If you live long enough, you realize that nothing lasts forever, from relationships to careers to these containers we call bodies and so much else. Everything and everyone will eventually bite the dust or, at the very least, make major changes at some point to ensure their survival until their eventual demise. As uncomfortable as it is, it is part of the circle of life.
Since 2008, I have poured my heart and soul into this space. I started this site when my children were 3 and 16; they are now 17 and 30. I have written through so many major chapters of my own life, including my son getting married, me becoming a grandmother and the loss of my father. Politically, I have written through this country feeling hopeful on race relations with Obama to the realization for many that America is home to a truly huge number of racist and cruel humans with Trump.
I started this space as a mom blogger but quickly realized that as a Black mother, I could not separate race from my parenting and motherhood. Over the years, this space has allowed me to realize that none of us can separate ourselves from race—while it is a social construct and a largely white construct, race is the lens through which we live and access the world.
Over the last 14 years this space has allowed folks of color living in predominantly white spaces to deepen their own humanity and know that they are not alone, while allowing white readers a chance to reflect—and hopefully learn and grow. What started off as a way to vent during the hazy days of my daughter’s toddlerhood grew to something with national and occasionally global recognition, and this site has played a pivotal role in reshaping my career.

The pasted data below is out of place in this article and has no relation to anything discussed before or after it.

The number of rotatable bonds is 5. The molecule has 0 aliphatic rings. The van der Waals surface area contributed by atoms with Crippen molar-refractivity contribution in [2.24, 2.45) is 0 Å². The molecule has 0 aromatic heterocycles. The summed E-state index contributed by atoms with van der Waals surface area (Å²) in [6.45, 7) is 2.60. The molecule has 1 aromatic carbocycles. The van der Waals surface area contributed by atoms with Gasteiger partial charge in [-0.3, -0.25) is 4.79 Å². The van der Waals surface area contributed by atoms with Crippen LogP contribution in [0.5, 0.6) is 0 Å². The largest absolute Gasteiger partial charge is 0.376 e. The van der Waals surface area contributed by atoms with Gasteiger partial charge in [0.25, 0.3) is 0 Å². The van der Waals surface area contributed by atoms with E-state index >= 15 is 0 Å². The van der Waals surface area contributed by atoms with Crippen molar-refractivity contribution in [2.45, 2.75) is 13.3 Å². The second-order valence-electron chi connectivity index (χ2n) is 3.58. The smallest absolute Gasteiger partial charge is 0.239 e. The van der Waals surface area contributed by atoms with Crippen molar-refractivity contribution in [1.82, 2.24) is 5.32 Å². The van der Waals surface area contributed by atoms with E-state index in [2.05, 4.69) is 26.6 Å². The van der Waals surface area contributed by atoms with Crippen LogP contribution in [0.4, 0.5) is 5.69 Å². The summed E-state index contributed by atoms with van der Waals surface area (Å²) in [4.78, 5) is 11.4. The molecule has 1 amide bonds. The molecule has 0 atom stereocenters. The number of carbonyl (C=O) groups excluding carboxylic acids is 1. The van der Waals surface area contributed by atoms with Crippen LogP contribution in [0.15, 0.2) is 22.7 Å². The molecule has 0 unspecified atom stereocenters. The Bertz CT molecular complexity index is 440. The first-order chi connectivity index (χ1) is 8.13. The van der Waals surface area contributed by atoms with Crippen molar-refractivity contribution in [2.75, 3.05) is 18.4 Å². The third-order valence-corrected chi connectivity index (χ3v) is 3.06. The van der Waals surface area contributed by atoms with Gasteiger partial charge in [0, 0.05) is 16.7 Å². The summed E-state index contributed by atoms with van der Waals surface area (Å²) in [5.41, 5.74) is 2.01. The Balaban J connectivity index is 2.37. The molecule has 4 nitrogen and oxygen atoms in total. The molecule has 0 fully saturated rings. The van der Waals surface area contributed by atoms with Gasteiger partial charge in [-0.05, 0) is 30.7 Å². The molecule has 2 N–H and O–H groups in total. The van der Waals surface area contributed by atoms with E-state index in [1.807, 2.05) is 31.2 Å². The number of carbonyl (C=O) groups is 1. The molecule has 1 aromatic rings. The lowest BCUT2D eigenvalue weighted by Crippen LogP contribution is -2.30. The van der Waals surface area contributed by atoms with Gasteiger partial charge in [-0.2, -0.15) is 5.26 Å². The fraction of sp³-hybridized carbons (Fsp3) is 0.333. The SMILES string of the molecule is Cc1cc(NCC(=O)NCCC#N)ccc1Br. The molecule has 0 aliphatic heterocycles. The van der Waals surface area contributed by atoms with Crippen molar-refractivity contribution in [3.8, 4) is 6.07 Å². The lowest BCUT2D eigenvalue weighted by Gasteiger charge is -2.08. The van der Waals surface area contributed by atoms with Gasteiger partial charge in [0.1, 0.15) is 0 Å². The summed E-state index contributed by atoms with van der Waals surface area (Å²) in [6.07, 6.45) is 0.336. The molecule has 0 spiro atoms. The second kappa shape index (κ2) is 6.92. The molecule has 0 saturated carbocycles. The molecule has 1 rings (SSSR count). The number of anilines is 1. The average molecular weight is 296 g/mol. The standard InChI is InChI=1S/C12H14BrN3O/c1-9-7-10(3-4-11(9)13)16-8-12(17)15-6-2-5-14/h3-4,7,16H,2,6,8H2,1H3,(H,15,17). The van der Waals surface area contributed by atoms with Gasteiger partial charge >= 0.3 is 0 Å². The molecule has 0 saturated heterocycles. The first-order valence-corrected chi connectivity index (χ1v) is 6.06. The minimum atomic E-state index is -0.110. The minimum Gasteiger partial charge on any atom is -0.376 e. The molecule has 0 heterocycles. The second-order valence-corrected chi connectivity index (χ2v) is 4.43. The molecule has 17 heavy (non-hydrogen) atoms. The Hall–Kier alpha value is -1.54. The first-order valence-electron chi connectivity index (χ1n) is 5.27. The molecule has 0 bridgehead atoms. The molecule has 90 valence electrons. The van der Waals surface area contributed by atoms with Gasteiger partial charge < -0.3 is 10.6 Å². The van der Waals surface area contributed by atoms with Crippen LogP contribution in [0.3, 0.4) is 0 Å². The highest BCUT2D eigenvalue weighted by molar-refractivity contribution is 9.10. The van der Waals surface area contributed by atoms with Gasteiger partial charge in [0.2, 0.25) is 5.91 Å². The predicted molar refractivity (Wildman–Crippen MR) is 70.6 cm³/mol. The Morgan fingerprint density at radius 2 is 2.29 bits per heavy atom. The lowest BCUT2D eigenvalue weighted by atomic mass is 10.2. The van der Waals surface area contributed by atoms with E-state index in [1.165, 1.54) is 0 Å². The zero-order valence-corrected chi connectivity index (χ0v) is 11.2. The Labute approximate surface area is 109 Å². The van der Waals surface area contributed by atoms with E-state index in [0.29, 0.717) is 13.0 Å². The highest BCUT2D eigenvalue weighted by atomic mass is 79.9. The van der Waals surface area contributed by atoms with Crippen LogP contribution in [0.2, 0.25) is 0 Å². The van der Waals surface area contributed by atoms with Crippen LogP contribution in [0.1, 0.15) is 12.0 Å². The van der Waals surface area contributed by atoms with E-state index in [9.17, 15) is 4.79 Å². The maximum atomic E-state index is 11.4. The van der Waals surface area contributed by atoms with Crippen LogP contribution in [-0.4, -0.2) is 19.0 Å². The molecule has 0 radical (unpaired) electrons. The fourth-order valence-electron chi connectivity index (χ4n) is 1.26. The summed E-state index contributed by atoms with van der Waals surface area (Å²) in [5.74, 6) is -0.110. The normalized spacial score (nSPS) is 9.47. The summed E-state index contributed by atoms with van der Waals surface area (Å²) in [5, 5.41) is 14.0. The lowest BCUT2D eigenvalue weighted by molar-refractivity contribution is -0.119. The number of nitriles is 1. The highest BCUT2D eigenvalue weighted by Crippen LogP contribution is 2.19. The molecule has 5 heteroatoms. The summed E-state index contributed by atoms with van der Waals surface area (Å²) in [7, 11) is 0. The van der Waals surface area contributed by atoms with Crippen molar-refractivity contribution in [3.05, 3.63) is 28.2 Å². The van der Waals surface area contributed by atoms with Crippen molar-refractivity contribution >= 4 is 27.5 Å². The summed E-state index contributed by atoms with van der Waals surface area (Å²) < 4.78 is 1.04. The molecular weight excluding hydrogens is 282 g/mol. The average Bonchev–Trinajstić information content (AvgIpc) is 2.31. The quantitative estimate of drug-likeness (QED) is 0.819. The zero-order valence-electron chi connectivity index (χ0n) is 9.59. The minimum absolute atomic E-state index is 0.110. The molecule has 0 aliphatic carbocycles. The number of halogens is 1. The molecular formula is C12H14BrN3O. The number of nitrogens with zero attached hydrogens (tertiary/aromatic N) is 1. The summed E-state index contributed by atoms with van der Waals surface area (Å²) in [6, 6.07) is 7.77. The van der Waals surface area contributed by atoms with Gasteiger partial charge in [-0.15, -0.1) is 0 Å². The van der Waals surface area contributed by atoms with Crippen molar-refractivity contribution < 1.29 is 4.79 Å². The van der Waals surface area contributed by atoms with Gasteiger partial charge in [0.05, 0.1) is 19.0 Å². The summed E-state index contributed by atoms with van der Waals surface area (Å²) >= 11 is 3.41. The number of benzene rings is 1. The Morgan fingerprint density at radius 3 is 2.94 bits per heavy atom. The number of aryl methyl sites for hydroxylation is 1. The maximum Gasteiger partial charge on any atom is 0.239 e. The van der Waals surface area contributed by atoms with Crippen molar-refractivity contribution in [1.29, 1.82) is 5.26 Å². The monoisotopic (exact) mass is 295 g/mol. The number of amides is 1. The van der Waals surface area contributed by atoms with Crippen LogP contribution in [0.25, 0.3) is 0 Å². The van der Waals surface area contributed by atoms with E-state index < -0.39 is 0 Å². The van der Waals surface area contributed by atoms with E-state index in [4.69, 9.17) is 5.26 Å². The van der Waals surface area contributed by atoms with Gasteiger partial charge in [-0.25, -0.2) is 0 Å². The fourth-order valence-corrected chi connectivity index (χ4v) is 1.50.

The work that I have created here literally changed my life and gave me access to opportunities beyond my imagination. It also allowed me to give others a chance to grow as well, including former BGIM contributor, Samara Cole Doyon, who once wrote for us before launching her career as an award-winning children’s author. We have been fortunate to have an amazing slate of other writers, too, including staff writer Samuel James, who was already a legend in the making musically and otherwise and who just launched an amazing new podcast.
It has been my joy and honor to share my platform with so many gifted writers of color in Maine and beyond, as well as giving space to a few select white writers with a deep race and class analysis, including the always irreverent Liz Henry.
However, despite the recognition and accolades over the years, what this site has never done is be financially stable enough to allow growth and sustainability. At least not without requiring me working more than 60 hours a week between my day job and running this site and the larger BGIM platform. And also requiring at times dipping into my personal resources to keep things going.
I was transparent back in 2016 when I decided to expand the site in the midst of my divorce. As a lifer in the non-profit world, after my divorce I needed to create a revenue stream that would allow me to pay off my student loan debt and start saving in earnest for retirement. Back then, I believed I could do that without putting the work behind a paywall and could still pay the bills associated with running this site, including our writers. In hindsight, I was naive about human nature and the evolving media landscape.
However, after the site hit a crisis earlier this year and putting out a call for help—only to see that help dissipate yet again over the months—I have had to face an uncomfortable truth in recent weeks.
The current iteration of this site and larger platform is no longer sustainable and, honestly, I have hit my limit. As an almost 50-year-old Black woman, whose day job is essentially professional begging for social justice, I can’t keep doing this in my personal life. Every time I have to post for people to support this site, I lose a piece of my soul. Begging people to support a product that is freely given on the honor system is soul-wrenching.